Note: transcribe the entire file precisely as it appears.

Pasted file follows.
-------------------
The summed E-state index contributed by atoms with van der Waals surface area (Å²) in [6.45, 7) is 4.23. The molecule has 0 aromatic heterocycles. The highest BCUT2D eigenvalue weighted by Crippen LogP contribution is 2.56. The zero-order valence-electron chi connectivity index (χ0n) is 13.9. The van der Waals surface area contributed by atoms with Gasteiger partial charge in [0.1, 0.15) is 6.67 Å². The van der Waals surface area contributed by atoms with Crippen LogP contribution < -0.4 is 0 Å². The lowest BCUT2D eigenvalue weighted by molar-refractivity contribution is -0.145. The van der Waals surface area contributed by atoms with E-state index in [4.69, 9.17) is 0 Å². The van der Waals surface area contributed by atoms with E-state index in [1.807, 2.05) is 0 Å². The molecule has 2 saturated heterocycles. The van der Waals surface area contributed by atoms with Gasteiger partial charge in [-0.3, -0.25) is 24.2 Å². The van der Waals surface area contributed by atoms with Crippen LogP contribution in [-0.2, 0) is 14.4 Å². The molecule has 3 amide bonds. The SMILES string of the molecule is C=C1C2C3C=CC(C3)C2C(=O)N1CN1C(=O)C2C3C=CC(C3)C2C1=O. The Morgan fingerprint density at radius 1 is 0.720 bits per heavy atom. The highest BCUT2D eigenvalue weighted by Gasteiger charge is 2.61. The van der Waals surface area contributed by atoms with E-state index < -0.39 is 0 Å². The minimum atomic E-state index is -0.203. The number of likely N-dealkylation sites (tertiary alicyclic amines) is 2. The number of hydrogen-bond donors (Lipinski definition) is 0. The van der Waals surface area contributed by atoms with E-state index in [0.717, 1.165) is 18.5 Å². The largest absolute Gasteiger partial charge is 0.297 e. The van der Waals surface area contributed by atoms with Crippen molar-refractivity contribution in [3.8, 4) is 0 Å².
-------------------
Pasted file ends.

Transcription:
The summed E-state index contributed by atoms with van der Waals surface area (Å²) in [6.45, 7) is 4.23. The molecule has 0 aromatic heterocycles. The highest BCUT2D eigenvalue weighted by Crippen LogP contribution is 2.56. The zero-order valence-electron chi connectivity index (χ0n) is 13.9. The van der Waals surface area contributed by atoms with Gasteiger partial charge in [0.1, 0.15) is 6.67 Å². The van der Waals surface area contributed by atoms with Crippen LogP contribution < -0.4 is 0 Å². The lowest BCUT2D eigenvalue weighted by molar-refractivity contribution is -0.145. The van der Waals surface area contributed by atoms with E-state index in [4.69, 9.17) is 0 Å². The van der Waals surface area contributed by atoms with E-state index in [1.807, 2.05) is 0 Å². The molecule has 2 saturated heterocycles. The van der Waals surface area contributed by atoms with Gasteiger partial charge in [-0.3, -0.25) is 24.2 Å². The van der Waals surface area contributed by atoms with Crippen LogP contribution in [-0.2, 0) is 14.4 Å². The molecule has 3 amide bonds. The SMILES string of the molecule is C=C1C2C3C=CC(C3)C2C(=O)N1CN1C(=O)C2C3C=CC(C3)C2C1=O. The Morgan fingerprint density at radius 1 is 0.720 bits per heavy atom. The highest BCUT2D eigenvalue weighted by Gasteiger charge is 2.61. The van der Waals surface area contributed by atoms with E-state index < -0.39 is 0 Å². The minimum atomic E-state index is -0.203. The number of likely N-dealkylation sites (tertiary alicyclic amines) is 2. The number of hydrogen-bond donors (Lipinski definition) is 0. The van der Waals surface area contributed by atoms with E-state index in [0.717, 1.165) is 18.5 Å². The largest absolute Gasteiger partial charge is 0.297 e. The van der Waals surface area contributed by atoms with Crippen molar-refractivity contribution in [3.8, 4) is 0 Å².